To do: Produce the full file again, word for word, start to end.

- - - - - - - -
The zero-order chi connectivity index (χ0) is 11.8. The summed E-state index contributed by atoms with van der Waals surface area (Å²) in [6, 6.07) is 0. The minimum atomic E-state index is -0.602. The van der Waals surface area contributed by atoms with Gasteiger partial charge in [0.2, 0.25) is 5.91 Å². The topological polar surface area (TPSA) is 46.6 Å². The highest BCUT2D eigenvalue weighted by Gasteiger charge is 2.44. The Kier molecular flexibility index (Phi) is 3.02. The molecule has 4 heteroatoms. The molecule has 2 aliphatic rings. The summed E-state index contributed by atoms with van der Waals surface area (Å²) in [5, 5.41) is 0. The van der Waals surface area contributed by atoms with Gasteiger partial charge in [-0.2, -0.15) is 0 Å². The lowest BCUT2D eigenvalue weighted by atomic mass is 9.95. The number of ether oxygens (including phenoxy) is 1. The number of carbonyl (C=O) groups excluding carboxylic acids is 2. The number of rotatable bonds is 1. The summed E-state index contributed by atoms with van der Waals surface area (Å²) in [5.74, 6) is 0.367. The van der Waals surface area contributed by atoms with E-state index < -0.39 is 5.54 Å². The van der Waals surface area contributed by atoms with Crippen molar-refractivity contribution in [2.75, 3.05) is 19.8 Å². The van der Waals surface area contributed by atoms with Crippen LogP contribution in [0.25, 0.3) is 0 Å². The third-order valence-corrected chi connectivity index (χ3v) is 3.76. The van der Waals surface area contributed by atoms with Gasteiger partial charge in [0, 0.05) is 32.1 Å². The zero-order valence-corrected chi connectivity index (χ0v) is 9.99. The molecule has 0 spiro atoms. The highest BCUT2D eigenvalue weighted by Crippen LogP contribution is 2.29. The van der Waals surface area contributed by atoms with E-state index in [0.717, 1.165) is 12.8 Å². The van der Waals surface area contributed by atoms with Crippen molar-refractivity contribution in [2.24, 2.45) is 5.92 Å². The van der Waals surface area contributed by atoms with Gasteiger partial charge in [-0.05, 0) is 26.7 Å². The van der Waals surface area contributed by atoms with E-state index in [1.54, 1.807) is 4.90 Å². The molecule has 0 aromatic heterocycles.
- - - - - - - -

The zero-order chi connectivity index (χ0) is 11.8. The summed E-state index contributed by atoms with van der Waals surface area (Å²) in [6, 6.07) is 0. The minimum atomic E-state index is -0.602. The van der Waals surface area contributed by atoms with Gasteiger partial charge in [0.2, 0.25) is 5.91 Å². The topological polar surface area (TPSA) is 46.6 Å². The highest BCUT2D eigenvalue weighted by Gasteiger charge is 2.44. The Kier molecular flexibility index (Phi) is 3.02. The molecule has 4 heteroatoms. The molecule has 2 aliphatic rings. The summed E-state index contributed by atoms with van der Waals surface area (Å²) in [5, 5.41) is 0. The van der Waals surface area contributed by atoms with Gasteiger partial charge in [-0.2, -0.15) is 0 Å². The lowest BCUT2D eigenvalue weighted by atomic mass is 9.95. The number of ether oxygens (including phenoxy) is 1. The number of carbonyl (C=O) groups excluding carboxylic acids is 2. The number of rotatable bonds is 1. The summed E-state index contributed by atoms with van der Waals surface area (Å²) in [5.74, 6) is 0.367. The van der Waals surface area contributed by atoms with E-state index < -0.39 is 5.54 Å². The van der Waals surface area contributed by atoms with Crippen molar-refractivity contribution in [2.75, 3.05) is 19.8 Å². The van der Waals surface area contributed by atoms with Crippen LogP contribution in [0.25, 0.3) is 0 Å². The third-order valence-corrected chi connectivity index (χ3v) is 3.76. The van der Waals surface area contributed by atoms with Gasteiger partial charge in [0, 0.05) is 32.1 Å². The zero-order valence-corrected chi connectivity index (χ0v) is 9.99. The molecule has 0 spiro atoms. The highest BCUT2D eigenvalue weighted by Crippen LogP contribution is 2.29. The van der Waals surface area contributed by atoms with E-state index in [0.717, 1.165) is 12.8 Å². The van der Waals surface area contributed by atoms with Crippen molar-refractivity contribution in [2.24, 2.45) is 5.92 Å². The van der Waals surface area contributed by atoms with Gasteiger partial charge in [-0.05, 0) is 26.7 Å². The van der Waals surface area contributed by atoms with E-state index in [1.54, 1.807) is 4.90 Å². The molecule has 0 aromatic heterocycles.